Something of political restoration is essential to the Jewish (and Scriptural) concept of ‘salvation’. For example, Luke tells us that Zechariah, father of John the Baptist, was filled with the Holy Spirit when he prophesied in these terms: 

He has raised up a horn of salvation for us in the house of his servant David (as he said through his holy prophets of long ago), salvation from our enemies and from the hand of all who hate us. (Luke 1:69-71) 

‘Salvation from enemies’ implies real people, probably with swords and armies. Nevertheless, it is equally clear that Jesus was changing the subject and directing His disciples to a broader understanding of a Kingdom, something which they had not perceived, which was both Now and Not Yet. 


This aspect of the Kingdom must also be distinguished from the ‘salvation from our enemies’ or the promised political restoration of Israel to the land (although these do remain part of the bigger picture). It has instead to do with the coming of the Holy Spirit! 

No human institution can be identified with the Kingdom of God: neither the church (whether local, denominational or even universal) nor the State of Israel. Being God’s people is a synonym of being part of God’s Kingdom and God’s Kingdom is made up of His people who recognize His sovereignty and His rule.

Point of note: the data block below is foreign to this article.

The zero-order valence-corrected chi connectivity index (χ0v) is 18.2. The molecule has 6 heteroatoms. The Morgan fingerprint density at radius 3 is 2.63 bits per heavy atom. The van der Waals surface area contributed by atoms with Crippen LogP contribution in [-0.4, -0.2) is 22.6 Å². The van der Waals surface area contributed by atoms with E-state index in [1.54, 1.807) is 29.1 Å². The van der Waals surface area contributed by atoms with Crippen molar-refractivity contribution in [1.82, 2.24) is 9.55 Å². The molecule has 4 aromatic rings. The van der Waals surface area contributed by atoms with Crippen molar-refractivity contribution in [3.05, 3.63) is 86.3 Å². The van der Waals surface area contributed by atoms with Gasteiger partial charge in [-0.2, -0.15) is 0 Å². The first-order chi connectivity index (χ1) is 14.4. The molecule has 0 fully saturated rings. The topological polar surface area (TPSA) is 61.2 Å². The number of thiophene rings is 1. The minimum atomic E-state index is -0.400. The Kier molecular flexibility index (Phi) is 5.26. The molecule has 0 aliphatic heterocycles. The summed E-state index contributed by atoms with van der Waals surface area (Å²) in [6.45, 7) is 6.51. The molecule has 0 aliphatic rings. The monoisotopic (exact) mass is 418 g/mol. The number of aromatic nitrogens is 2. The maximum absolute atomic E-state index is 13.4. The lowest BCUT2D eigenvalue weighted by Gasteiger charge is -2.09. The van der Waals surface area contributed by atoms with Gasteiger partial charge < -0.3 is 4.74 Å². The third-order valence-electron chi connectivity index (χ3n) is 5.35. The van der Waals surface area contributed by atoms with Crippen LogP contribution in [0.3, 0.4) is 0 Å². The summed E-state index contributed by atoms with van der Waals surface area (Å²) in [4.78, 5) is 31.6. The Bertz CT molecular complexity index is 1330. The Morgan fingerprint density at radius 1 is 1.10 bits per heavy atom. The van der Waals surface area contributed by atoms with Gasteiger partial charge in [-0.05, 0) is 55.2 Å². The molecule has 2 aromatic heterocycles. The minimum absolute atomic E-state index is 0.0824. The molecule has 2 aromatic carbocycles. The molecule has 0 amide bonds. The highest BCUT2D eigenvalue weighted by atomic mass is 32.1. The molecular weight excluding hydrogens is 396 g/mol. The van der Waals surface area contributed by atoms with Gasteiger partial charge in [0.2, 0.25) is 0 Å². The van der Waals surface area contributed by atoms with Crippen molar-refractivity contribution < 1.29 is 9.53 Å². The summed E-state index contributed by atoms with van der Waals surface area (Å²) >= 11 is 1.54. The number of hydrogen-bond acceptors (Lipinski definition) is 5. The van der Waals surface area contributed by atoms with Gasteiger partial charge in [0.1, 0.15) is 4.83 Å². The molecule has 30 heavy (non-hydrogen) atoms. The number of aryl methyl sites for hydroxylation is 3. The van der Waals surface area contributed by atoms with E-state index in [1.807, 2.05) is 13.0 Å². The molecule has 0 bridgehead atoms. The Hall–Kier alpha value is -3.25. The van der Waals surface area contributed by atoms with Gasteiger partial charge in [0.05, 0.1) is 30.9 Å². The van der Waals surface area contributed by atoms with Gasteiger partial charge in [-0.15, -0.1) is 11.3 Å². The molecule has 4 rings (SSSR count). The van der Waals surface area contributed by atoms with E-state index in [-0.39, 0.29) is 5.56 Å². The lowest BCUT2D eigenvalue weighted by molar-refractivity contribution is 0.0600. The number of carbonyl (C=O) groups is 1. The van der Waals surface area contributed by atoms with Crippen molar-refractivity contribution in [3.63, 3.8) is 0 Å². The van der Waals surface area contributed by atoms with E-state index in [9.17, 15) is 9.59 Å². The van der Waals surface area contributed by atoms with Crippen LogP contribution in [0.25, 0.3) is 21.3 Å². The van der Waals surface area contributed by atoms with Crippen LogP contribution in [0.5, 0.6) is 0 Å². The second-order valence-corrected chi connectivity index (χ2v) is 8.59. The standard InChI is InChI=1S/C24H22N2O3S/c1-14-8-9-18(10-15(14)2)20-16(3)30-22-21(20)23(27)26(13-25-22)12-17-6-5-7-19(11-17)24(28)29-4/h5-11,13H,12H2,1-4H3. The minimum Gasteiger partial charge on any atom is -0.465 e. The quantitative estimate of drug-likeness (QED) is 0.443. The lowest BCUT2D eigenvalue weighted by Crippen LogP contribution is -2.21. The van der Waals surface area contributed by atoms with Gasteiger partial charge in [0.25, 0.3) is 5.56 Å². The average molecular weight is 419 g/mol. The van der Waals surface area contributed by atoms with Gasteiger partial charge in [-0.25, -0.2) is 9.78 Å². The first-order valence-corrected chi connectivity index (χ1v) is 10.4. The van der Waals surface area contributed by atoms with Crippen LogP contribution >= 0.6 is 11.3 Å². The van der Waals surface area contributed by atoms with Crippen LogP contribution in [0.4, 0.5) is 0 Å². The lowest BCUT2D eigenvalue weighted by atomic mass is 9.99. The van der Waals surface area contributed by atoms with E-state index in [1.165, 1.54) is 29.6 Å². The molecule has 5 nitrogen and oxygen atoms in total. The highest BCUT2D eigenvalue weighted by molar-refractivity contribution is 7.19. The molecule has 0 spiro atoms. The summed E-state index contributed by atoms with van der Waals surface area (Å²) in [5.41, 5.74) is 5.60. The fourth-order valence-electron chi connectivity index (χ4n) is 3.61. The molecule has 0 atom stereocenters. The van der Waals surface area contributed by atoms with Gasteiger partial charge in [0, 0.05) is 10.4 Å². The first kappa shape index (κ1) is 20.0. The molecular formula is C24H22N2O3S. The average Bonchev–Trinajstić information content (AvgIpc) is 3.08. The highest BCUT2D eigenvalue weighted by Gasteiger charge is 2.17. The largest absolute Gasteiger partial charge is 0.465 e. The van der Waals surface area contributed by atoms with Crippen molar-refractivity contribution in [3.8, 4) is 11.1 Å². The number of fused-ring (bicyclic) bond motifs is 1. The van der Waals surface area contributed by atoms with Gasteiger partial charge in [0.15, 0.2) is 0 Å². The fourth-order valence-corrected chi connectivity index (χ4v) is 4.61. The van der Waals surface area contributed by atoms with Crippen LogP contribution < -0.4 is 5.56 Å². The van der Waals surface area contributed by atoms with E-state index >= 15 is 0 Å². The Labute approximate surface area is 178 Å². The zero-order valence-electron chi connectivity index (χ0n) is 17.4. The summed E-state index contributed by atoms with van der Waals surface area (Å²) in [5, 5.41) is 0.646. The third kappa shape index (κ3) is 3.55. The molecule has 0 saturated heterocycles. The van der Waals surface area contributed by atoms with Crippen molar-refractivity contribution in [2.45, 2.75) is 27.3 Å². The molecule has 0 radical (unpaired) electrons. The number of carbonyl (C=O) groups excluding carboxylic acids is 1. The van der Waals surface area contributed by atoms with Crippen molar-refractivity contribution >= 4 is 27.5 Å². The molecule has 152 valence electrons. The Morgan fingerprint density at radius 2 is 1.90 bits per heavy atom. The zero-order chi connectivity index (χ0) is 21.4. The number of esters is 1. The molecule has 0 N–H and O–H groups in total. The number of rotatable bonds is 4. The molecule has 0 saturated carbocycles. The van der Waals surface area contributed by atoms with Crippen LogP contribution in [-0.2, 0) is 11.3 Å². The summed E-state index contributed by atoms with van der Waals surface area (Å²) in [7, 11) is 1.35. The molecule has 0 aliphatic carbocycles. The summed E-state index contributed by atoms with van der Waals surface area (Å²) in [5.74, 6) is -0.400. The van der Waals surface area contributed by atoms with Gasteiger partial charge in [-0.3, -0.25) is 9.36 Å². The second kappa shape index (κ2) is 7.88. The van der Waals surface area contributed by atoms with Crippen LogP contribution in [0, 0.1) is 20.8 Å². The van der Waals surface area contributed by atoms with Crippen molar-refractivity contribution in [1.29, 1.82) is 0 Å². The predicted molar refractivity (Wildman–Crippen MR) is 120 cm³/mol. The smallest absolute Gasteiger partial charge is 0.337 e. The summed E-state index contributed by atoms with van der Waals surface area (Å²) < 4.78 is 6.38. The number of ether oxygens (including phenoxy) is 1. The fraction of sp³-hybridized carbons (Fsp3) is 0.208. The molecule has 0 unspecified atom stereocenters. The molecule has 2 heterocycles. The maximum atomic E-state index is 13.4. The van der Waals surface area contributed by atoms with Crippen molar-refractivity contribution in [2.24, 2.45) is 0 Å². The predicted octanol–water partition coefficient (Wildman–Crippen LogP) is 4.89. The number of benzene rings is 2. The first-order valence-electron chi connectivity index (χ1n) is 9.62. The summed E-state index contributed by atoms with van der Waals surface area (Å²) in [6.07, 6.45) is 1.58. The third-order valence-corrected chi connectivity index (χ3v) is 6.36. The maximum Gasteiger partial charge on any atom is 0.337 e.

Consequently, being God’s people and being part of God’s Kingdom starts in the heart, with a grain of faith. Faith grows into obedience to God: a change in our lives which should then set God’s people apart and makes us effective Kingdom-subjects. 


When John the Baptist came to Israel he called out to the people and told them, “The time has come. The kingdom of God has come near. Repent and believe the good news!” (Mark 1:15) In other words, have faith in the good news of God’s Messiah and obey Him, or possibly ‘obey Him and have faith’. We needn’t be too rigid about the order, so long as we have both in the end. 

There is a progression and we are all works in progress. 

In a manner of speaking, we are both God’s people and subjects of His Kingdom (Now). In another, none of us are (Not Yet) because we deny Him when we still frequently disobey. Part of the Not Yet is that there are still ‘enemies’ to overcome. We have to face opposition in the world and within our own hearts, too. 

The promise of the Kingdom of God, which the disciples had not grasped, was that it transforms those enemies’ hearts, like Paul himself, so that there are no more enemies to face. In other words, the Kingdom may lead to the same geo-political restoration for Israel albeit via a radically different route from the way of force, conquest or annexation. In Christ we receive assurance that we are called and belong to that Kingdom. 


The fact that Jesus is Israel’s Messiah assures us that the Jewish people’s call remains and that they ultimately belong, too. So, if Israel (the restored State) is not identical with the Kingdom of God, what can we say about it today?